Strong community partnerships foundation for Voinovich School’s energy and environmental work
Cups of everyday household staples line the tables like a rainbow as tiny hands dip test strips to see if the liquids are acidic or basic. There’s clear washing soda, yellow whisked eggs, and orange hot sauce. Science comes alive in Jenni Domo’s classroom.
Domo is the director of the SCOPES Academy at Union-Scioto Local School District. She teaches science to first through fifth graders and helps create community partnerships, write grants, and design curriculum that’s aligned with the Ohio Department of Education STEM/STEAM (STEAM also integrates the arts) designated schools.
Domo, a 1992 Ohio University alumna with a degree in elementary education, also is a key community partner for the Voinovich School of Leadership and Public Service and helps test educational programs while turning grant dollars into projects that reach Ohioans and positively affect communities for generations. Her latest collaboration with the Voinovich School to create a web-based, accessible lesson about the lifecycle of energy and waste development is thanks to an E2 Energy to Educate grant from Baltimore-based Constellation.
“I always say that my students must 'see it to be it.' I would like to thank Constellation and the supporters of this program for providing these meaningful opportunities in STEM education for my Appalachian, rural students. Working with these professionals in the field provides real-life and contextualized experiences for them that will surely last a lifetime,” Domo said. “With this grant they will 'see it' and will be empowered to 'be it' in a future career one day."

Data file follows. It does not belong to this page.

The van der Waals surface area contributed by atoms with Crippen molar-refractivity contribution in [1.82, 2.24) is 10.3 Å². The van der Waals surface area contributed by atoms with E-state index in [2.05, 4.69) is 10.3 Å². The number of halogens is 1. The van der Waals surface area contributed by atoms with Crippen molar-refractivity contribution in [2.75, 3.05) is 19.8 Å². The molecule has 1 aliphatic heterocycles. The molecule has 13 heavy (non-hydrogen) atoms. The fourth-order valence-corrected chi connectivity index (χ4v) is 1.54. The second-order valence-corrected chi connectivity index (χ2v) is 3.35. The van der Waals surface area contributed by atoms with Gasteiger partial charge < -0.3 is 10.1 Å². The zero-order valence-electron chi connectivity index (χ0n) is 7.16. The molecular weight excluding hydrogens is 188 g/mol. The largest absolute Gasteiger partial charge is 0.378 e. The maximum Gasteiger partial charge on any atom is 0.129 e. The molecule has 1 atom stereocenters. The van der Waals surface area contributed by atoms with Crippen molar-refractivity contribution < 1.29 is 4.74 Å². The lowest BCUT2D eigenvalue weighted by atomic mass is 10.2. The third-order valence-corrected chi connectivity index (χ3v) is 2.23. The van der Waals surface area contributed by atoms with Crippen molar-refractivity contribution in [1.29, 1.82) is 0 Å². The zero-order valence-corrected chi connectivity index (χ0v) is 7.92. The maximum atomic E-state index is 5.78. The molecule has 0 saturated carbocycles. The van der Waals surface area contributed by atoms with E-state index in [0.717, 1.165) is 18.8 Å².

Grant awards energize and inspire good work
Grant awards underpin much of the environmental and energy work the Voinovich School does and multiple projects are going at any given time – all to help create opportunities to balance energy, waste, technology, education, and equity issues in Ohio and the Appalachian region.
“Our work is done in many forms – research, convening, teaching, collaborating, fieldwork – but it all goes back to public service and our commitment to contributing to a bright future for our communities in rural Ohio,” said Jen Bowman, director of environmental programs at the Voinovich School. “The grant awards and funding that support and energize our work literally power everything we do. It’s our privilege to pour those dollars into our communities and help to educate and invest in the future stewards of the land we call home and the public servants who protect it.”
Remember the colorful classroom game of pH Bingo from Domo’s classroom? That lesson is a part of the STEAM Ahead program, a monthly science and arts enrichment program hosted by Fluor-BWXT Portsmouth LLC, the U.S. Department of Energy’s contractor for the decontamination and decommissioning of the Portsmouth Gaseous Diffusion Plant in Piketon, Ohio, and the Voinovich School, that offers students additional science, technology, engineering, arts, and math programming and activities.
The relationship with Fluor-BWXT began more than a decade ago through many enduring collaborations with the Voinovich School’s PORTSfuture Program that is funded by the U.S. Department of Energy Office of Environmental Management (DOE EM).